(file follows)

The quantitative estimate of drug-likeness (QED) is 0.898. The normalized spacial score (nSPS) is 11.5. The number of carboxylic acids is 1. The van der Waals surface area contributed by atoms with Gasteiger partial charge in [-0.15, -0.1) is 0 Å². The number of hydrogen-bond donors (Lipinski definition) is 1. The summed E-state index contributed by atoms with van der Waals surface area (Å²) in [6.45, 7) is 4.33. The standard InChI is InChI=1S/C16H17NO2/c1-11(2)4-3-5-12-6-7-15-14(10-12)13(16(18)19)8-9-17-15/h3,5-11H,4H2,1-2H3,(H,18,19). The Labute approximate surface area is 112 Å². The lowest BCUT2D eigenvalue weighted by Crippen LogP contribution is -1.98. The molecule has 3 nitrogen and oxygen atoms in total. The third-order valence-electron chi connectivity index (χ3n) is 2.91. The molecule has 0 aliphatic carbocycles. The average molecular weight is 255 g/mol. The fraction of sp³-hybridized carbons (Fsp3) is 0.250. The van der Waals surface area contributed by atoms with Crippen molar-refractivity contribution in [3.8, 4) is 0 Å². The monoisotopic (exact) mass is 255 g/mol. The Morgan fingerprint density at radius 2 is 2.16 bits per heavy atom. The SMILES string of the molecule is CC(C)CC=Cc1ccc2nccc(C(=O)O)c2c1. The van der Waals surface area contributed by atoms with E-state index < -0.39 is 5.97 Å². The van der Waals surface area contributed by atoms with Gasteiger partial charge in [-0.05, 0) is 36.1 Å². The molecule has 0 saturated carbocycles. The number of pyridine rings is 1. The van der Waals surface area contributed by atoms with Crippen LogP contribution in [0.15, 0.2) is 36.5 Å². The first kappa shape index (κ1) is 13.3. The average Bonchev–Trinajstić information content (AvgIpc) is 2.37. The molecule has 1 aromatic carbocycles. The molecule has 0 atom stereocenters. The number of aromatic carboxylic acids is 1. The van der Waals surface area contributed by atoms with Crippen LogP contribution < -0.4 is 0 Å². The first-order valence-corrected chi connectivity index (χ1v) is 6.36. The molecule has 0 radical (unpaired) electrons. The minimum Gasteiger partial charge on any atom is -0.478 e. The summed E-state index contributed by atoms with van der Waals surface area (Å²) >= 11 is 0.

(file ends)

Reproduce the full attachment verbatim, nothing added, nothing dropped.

The quantitative estimate of drug-likeness (QED) is 0.898. The normalized spacial score (nSPS) is 11.5. The number of carboxylic acids is 1. The van der Waals surface area contributed by atoms with Gasteiger partial charge in [-0.15, -0.1) is 0 Å². The number of hydrogen-bond donors (Lipinski definition) is 1. The summed E-state index contributed by atoms with van der Waals surface area (Å²) in [6.45, 7) is 4.33. The standard InChI is InChI=1S/C16H17NO2/c1-11(2)4-3-5-12-6-7-15-14(10-12)13(16(18)19)8-9-17-15/h3,5-11H,4H2,1-2H3,(H,18,19). The Labute approximate surface area is 112 Å². The lowest BCUT2D eigenvalue weighted by Crippen LogP contribution is -1.98. The molecule has 3 nitrogen and oxygen atoms in total. The third-order valence-electron chi connectivity index (χ3n) is 2.91. The molecule has 0 aliphatic carbocycles. The average molecular weight is 255 g/mol. The fraction of sp³-hybridized carbons (Fsp3) is 0.250. The van der Waals surface area contributed by atoms with Crippen molar-refractivity contribution in [3.8, 4) is 0 Å². The monoisotopic (exact) mass is 255 g/mol. The Morgan fingerprint density at radius 2 is 2.16 bits per heavy atom. The SMILES string of the molecule is CC(C)CC=Cc1ccc2nccc(C(=O)O)c2c1. The van der Waals surface area contributed by atoms with E-state index < -0.39 is 5.97 Å². The van der Waals surface area contributed by atoms with Gasteiger partial charge in [-0.05, 0) is 36.1 Å². The molecule has 0 saturated carbocycles. The number of pyridine rings is 1. The van der Waals surface area contributed by atoms with Crippen LogP contribution in [0.15, 0.2) is 36.5 Å². The first kappa shape index (κ1) is 13.3. The average Bonchev–Trinajstić information content (AvgIpc) is 2.37. The molecule has 1 aromatic carbocycles. The molecule has 0 atom stereocenters. The number of aromatic carboxylic acids is 1. The van der Waals surface area contributed by atoms with Crippen LogP contribution < -0.4 is 0 Å². The first-order valence-corrected chi connectivity index (χ1v) is 6.36. The molecule has 0 radical (unpaired) electrons. The minimum Gasteiger partial charge on any atom is -0.478 e. The summed E-state index contributed by atoms with van der Waals surface area (Å²) >= 11 is 0.